Monday, 9 February 2015



Two pastors and a 90-year old man have been arrested for feeding the homeless in public.
The pastors, Dwayne Black and Mark Sims along with Arnold Abbott, an advocate for the homeless, face a 60-day jail term and a $500 fine for breaking a new law passed by the city.
"One of police officers came over and said ‘Drop that plate right now,’ as if I was carrying a weapon,” Mr Abbott said.
"These are the poorest of the poor, they have nothing, they don't have a roof over their heads. How do you turn them away?”
It is estimated that there are 10,000 homeless people in Fort Lauderdale and the surrounding area.
According to Mr Abbott, who runs a non-profit organisation called “Love Thy Neighbour”, the homeless are drawn to Fort Lauderdale because of the climate.
“The homeless people come here for the weather, they know they won’t freeze to death in Fort Lauderdale,” said Mr Abbott a retired jewellery salesman who won two Purple Hearts as an infantryman in the Second World War.
Fort Lauderdale imposed the new restrictions saying that the move would help tackle homelessness.
The law placed restrictions on where food could be distributed and said volunteer groups were also legally obliged to provide portable lavatories.
Mr Abbott however remains defiant. "They are doing the bidding of the very wealthy, and they are trying to sweep the poorest of the poor under the rug.
"it's outrageous, but I have been fighting for 23 years to feed the homeless and spent 50 years fighting for civil rights in this country.
"I believe everybody has a right to help their fellow man," Mr Abbott told The Telegraph.
The prosecutions reflect a hardening of US attitudes towards the homeless across the country with Fort Lauderdale becoming the 13th city to impose restrictions on feeding the homeless.
Earlier this year, the Washington-based National Law Centre of Homelessness and Poverty released a study showing a sharp rise in punitive legislation.
Examining 187 major cities across the country, the study found that more than half had laws banning sitting or lying down in public – a rise of 43 per cent since 2011.
Laws banning living in cars – often a last resort for people who have been evicted from their homes – had risen by 119 per cent over the same period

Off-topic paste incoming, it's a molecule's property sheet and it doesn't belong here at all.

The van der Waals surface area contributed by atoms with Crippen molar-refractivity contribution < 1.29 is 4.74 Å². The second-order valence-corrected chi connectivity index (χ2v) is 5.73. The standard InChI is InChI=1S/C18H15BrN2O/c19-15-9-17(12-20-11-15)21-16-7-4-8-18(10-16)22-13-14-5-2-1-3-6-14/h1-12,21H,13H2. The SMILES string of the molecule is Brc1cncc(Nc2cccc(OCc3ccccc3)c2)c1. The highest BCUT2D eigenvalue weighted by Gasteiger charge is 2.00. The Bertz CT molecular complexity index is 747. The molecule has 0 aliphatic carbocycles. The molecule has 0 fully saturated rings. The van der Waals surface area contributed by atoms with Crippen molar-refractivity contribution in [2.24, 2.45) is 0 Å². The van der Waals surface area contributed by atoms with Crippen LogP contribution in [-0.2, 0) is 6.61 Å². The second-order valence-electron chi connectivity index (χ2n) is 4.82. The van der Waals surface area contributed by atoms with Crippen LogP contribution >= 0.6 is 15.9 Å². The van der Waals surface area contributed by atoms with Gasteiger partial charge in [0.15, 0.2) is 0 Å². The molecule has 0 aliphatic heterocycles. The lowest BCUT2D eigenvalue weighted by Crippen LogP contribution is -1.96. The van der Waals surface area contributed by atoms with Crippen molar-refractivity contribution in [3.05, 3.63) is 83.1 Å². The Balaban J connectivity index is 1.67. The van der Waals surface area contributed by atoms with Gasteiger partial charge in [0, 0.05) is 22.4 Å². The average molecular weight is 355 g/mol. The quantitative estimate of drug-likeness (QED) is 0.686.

“Despite a lack of any available alternatives, more cities are choosing to turn the necessary conduct of homeless people into criminal activity,” said Maria Foscarinis the centre’s executive director.
“Such laws threaten the human and constitutional rights of homeless people, impose unnecessary costs on cities, and do nothing to solve the problems they purport to address.”


Leaving religion out of it completely - it is absolutely crazy that anyone, anywhere would be imprisoned for feeding the hungry or helping the homeless.

It is also crazy that the civil authorities in a western "democracy" are responding to poverty, hunger and homelessness by making homelessness - and the feeding of the hungry - crimes!

The USA could spend a small fraction of the money it spends on war and weapons helping the less fortunate in their society. 

Of course we already know that the USA is not really a democracy in the truest sense. 

But this latest story of a 90 year old man being threatened with prison for feeding the hungry shows very clearly that the law really can be an ass.


  1. It was ever so! Nimbyism, but on a larger scale.
    The wealthy, by and large, manipulate possession of political power in their own interests. With some praiseworthy exceptions who support charitable causes, many of those possessing the most material possessions deride those with least.
    "The rich worry over their money, the poor over their bread" (Vietnamese proverb)

    "Life is a dream for the wise, a game for the fool, a comedy for the rich, but a tragedy for the poor" (Sholam. Aleichem)

  2. I don't undarstand this world anymore. So it's okay to give a pound to a homeless while passing by him, but it's not okay organising the feeding homeless action? There's no logic here!